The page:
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I vividly recall a time in my life--especially my late teens and early twenties--when I thought I could be anyone but had no idea which anyone to be. For this I blame (or credit) my liberal arts education, which convinced me that there was really nothing I couldn't master but gave me little or no indication of what I should do (beyond platitudes like "discover myself" and "do good"). So I thrashed about, armed with an ounce of knowledge and a ton of arrogance. I was insufferable. I won't go into details, but let me just say my quest to discover who I was ended rather badly, albeit not in the long term. Life taught me what my liberal arts education couldn't: that I was who I was and not much more.

Having read Rosamund Bartlett's excellent Tolstoy: A Russia Life (Houghton Mifflin, 2011), I'm left wondering if Tolstoy ever came to this realization. Throughout his life, he searched for his true self. His launching pad was not a liberal arts education, but rather an aristocratic background, a flock of tutors, and a remarkable talent. The first taught Tolstoy that he could do anything he wanted (which was largely true as it concerned the serfs that Tolstoy's family owned); the second gave him the cultural tools he needed to conduct his search; and the third gave him the ability to rise above all the other Russian aristocrats who were trying to figure out what they should do and where Russia should go. Tolstoy tried on Russian identities the way you try on cloths at a department store. He was, by turns, a student, a slacker, an enfant terrible, a rake, a soldier, a pianist, a slave master, a gambler, a journalist, a teacher, a bee-keeper, a patriarch, a national poet, a peasant, a pundit, and a child-of-nature. At the end of his life he became a holy fool, or monk, or cult leader--take your pick. Some see this identity as his final destination, his moment of Buddha-like enlightenment. I don't think so. Had he lived another five years he would have become someone else. Tolstoy--perpetual adolescent.Thankfully for us, the common thread in his loosely woven life was writing. He was a always a writer, and one with preternatural descriptive and dramatic gifts.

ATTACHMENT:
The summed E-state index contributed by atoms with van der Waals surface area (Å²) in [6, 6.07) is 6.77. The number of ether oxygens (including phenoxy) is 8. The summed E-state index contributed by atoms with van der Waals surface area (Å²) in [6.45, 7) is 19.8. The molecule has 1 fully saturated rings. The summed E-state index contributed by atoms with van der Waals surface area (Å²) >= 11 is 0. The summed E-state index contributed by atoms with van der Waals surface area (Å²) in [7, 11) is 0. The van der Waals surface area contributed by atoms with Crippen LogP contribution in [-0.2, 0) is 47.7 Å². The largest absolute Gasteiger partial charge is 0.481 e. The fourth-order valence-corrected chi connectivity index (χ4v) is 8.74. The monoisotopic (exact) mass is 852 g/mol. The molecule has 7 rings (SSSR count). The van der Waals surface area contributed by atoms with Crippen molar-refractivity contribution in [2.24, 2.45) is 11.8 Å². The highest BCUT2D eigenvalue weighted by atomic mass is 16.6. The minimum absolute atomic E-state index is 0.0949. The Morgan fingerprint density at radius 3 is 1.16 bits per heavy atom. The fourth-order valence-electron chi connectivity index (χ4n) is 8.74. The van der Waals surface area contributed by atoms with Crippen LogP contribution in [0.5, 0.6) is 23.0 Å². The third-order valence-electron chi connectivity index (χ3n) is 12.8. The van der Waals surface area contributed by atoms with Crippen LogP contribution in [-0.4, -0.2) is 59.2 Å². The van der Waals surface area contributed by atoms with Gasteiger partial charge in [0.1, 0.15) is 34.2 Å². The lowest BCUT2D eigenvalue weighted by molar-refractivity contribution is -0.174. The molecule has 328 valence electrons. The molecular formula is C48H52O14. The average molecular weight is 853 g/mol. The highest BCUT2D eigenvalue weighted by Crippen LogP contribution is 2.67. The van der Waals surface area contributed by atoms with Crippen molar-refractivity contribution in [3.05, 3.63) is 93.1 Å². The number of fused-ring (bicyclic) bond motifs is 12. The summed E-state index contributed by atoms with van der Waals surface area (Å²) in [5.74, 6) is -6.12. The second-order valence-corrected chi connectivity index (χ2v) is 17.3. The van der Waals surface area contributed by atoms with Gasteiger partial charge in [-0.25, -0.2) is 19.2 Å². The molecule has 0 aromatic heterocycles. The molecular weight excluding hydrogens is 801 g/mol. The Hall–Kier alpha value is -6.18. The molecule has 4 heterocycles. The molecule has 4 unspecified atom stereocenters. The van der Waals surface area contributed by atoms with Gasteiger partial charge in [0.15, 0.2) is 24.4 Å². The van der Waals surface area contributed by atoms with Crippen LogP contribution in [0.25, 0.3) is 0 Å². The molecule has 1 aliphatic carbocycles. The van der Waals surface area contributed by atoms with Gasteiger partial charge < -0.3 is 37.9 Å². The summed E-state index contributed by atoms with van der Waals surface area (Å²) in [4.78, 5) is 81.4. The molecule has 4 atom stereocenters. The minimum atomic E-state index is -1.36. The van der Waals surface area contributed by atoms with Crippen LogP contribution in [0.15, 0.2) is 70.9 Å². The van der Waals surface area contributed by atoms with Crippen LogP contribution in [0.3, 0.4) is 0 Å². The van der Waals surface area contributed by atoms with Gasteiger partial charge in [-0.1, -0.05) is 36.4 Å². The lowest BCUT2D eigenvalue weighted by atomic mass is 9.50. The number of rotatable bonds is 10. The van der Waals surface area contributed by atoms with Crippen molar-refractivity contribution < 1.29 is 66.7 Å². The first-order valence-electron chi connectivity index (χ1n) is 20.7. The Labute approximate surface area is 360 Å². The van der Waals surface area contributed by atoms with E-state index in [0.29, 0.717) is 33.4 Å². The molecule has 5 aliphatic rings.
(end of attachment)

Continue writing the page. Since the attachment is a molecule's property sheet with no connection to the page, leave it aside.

Rosamund Bartlett is also a writer with considerable gifts, which explains why her grasp of Tolstoy is so solid and why her ability to vividly portray him so great. If you want to know Tolstoy, read Bartlett.


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